Hall said she saw an RV camper be lifted off the ground and get sent airborne by the storm, and watched as a horse fought to run against the high winds. She added that she later saw the same horse safe with its handler.

Emergency responders from Bowman County, N.D., and other neighboring Montana counties were called in to assist their Fallon County and Baker counterparts, Baldwin said.

The first report of the tornado was at 7 p.m., according to Todd Chambers, a meteorologist for the National Weather Service in Billings, Mont.

Chalmers said the tornado was relayed to them by a storm spotter four miles to the east of Baker.

He said a more accurate time of impact may be around 6:55 p.m. Chalmers said he viewed video and photos of the tornado impacting the town.

More information about the strength and the path of the tornado will become clear Sunday, he said. The National Weather Service is sending a team to Baker to collect data.

Chalmers said the storm system moved northeast to the Montana-North Dakota line, but it is unknown if it caused any further damage.

Photo submitted by Lori Hall
Photo submitted by Lori Hall

Derek Smith, a storm chaser from Oklahoma, said he got to Baker after the tornado had gone through.

“It was very confined. It’s very sporadic. It’s freaky how they work,” said Smith, who works for Live Storms Media. “One home was destroyed (but) the outbuilding, a metal shed, was totally unharmed with a lawnmower in it.”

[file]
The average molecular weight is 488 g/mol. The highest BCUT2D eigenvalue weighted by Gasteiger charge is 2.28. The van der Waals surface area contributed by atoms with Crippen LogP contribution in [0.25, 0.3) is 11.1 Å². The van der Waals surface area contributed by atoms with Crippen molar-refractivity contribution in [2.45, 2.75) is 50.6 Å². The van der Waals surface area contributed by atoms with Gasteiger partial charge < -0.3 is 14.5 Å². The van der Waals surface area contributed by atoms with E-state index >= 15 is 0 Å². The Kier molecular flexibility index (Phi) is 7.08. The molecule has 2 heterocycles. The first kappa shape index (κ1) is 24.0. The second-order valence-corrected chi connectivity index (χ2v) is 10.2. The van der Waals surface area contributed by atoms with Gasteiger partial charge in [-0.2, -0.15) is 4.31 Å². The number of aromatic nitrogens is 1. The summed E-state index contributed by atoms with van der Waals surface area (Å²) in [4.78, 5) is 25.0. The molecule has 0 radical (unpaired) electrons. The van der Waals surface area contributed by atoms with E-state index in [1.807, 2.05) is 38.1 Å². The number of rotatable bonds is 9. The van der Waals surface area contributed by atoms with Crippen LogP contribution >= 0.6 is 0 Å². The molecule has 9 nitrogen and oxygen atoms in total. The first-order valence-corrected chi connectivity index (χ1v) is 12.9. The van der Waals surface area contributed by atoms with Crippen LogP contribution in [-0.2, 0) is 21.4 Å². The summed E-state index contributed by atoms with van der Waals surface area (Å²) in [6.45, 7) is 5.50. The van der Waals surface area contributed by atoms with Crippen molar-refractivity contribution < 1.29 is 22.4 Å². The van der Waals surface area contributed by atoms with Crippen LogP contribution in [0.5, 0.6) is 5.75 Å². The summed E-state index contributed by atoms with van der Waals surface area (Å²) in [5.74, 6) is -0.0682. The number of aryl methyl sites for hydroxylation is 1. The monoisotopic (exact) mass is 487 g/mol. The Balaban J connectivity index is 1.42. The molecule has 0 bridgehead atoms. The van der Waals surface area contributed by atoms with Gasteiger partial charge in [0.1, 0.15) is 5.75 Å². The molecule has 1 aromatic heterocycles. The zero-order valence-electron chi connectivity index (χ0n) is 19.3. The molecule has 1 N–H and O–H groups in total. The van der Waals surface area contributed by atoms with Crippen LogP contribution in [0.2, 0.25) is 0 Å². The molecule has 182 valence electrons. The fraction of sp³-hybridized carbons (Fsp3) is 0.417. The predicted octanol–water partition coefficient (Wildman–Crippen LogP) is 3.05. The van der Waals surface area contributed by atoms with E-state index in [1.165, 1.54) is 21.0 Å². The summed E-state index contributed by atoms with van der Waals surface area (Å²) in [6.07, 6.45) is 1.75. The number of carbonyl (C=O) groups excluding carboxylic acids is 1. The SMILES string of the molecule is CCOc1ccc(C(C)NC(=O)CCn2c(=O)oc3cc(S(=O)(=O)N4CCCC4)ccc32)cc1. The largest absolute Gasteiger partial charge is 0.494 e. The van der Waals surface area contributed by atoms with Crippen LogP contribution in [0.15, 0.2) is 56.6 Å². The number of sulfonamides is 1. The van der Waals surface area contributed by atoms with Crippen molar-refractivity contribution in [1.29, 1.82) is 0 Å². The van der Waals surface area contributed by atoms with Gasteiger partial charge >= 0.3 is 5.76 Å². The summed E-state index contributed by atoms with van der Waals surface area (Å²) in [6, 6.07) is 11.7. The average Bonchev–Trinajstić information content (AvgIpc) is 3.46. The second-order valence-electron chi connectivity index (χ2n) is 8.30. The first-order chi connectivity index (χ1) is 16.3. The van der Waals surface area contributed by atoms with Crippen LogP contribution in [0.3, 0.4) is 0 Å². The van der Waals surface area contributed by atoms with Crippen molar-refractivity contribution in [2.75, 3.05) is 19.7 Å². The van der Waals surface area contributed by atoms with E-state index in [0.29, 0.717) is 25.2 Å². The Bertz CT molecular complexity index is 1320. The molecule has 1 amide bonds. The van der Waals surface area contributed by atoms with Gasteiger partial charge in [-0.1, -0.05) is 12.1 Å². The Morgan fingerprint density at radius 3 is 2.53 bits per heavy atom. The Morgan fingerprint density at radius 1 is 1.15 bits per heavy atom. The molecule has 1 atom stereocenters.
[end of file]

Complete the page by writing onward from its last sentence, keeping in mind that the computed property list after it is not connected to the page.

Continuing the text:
Baker resident Dean Wang, who was working at the rodeo, said it was evacuated as contestants and spectators were taken to a storm shelter underneath the grandstand.

Wang said he watched as the tornado “touched down over (Lake Baker) and damaged several homes on the east side of town.”

He said the second round of the rodeo finals were suspended for the evening and will resume at 7 a.m. Sunday, but only if there is an ambulance available to be on scene. If not, Wang said the rodeo may have to be delayed further.

Erratic weather brings ups, downs during harvest for area farmers

The only delay Lenci Sickler saw this week in his family’s spring wheat harvest was a combine that broke down Wednesday.

North of Dickinson, farmers like Sickler haven’t been affected much by the colder temperatures and rain showers that have hindered their counterparts south of town since Sunday.